New kit aircraft (E-LSA)
Analysis/outlook: Marginal. The final ASTM standards for light-sport aircraft kit assembly are not yet complete, so any new product must wait for those standards to be drafted. Fortunately, there are a number of existing aircraft kits already on the market that meet the light-sport aircraft specifications, so that product is ready for the final standards.

Transition of aircraft from two-place ultralight trainer to E-LSA
Analysis/outlook: A slow start, with hopes for improvement. A shortage of designated airworthiness representatives (DARs) in this category makes it hard for people to make the transition to the light-sport aircraft category. More DAR applicants are beginning to emerge, which will help the situation. EAA believes the transition deadlines set in the rule are still valid, as long as DAR applicants can be authorized in an efficient manner.

Pilot certification
Analysis/outlook: Good, to a point. The written test material is completed and available from FAA and private companies. At EAA AirVenture alone, more than 380 sport pilot student certificates were issued, so the pilot community is ready. This area will be prepared when the training facilities catch up to the demand.

Availability of instructors/aircraft
Analysis/outlook: Good and bad. Existing CFIs may instruct sport pilots, and FAA has authorized more than 35 new Sport Pilot Instructors (SPIs) in the first year of the rule. That number will increase significantly in the next year. Finding training aircraft at flight schools is difficult, however, and the cause of a major bottleneck in the rule’s first year. All parties must work to remedy this situation.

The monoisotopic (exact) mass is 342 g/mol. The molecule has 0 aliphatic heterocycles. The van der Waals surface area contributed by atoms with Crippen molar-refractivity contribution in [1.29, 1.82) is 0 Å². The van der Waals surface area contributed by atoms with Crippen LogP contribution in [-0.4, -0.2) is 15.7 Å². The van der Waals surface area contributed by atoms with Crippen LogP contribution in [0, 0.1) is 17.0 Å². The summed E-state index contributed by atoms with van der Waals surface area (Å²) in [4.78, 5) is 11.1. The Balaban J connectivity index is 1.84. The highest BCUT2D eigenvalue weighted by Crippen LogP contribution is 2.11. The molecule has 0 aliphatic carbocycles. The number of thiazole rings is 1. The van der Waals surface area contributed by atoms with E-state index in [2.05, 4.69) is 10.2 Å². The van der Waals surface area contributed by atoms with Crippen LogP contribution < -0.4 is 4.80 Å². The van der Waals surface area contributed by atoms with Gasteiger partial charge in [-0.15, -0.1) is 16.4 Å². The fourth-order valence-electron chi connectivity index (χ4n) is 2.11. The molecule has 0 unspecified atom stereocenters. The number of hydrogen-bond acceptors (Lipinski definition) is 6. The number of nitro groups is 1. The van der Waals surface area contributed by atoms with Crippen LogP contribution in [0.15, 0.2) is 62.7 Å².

Availability of checkride examiners
Analysis/outlook: Very favorable. FAA has made major strides to boost the ranks of flight examiners and has scheduled classes to add new examiners. The agency has also looked to authorize current DPEs to test sport pilots.

Repairman-Inspection (LS-I)
Analysis/outlook: Solid and growing. FAA’s guidance and involvement has already led to two providers that have scheduled courses for this rating. The resources are available for those who wish to obtain this rating.

Repairman-Maintenance (LS-M)
Analysis/outlook: Needs help. EAA and the industry have worked with FAA for a revision to the current restrictive policy, which has slowed progress in this area. Those efforts included three EAA, FAA and industry representatives meetings on the issue, including a summit at the EAA Aviation Center in late August. EAA is also working with and encouraging aviation maintenance schools and training centers to provide this training and help clear the roadblock on this matter.

Analysis/outlook: Bright. Brokers and underwriters, led by Falcon Insurance, have created liability and hull coverage for light-sport aircraft. Most of the difficulties regarding insurance for LSAs have emerged because of compatibility issues in other areas, such as tailwheel instruction or unmet standards for flight schools. The picture promises to improve even more as the sport pilot community expands.

Analysis/outlook: A fast start but more work to do, particularly in support of non-fixed wing aircraft. Never has there been such a positive response to a new FAA rule - but then, there have been few rules that have been as comprehensive as the sport pilot/light-sport aircraft rule. The best results have been seen in the production aircraft, pilot enthusiasm and insurance areas. When studying aircraft maintenance and training aircraft issues, however, the results have been somewhat disappointing. These are areas that must be improved, because the success of this rule is dependent on advancement as a total package in all areas. EAA continues to work to improve the outlook in those areas while building on the successes in other segments of the sport pilot community.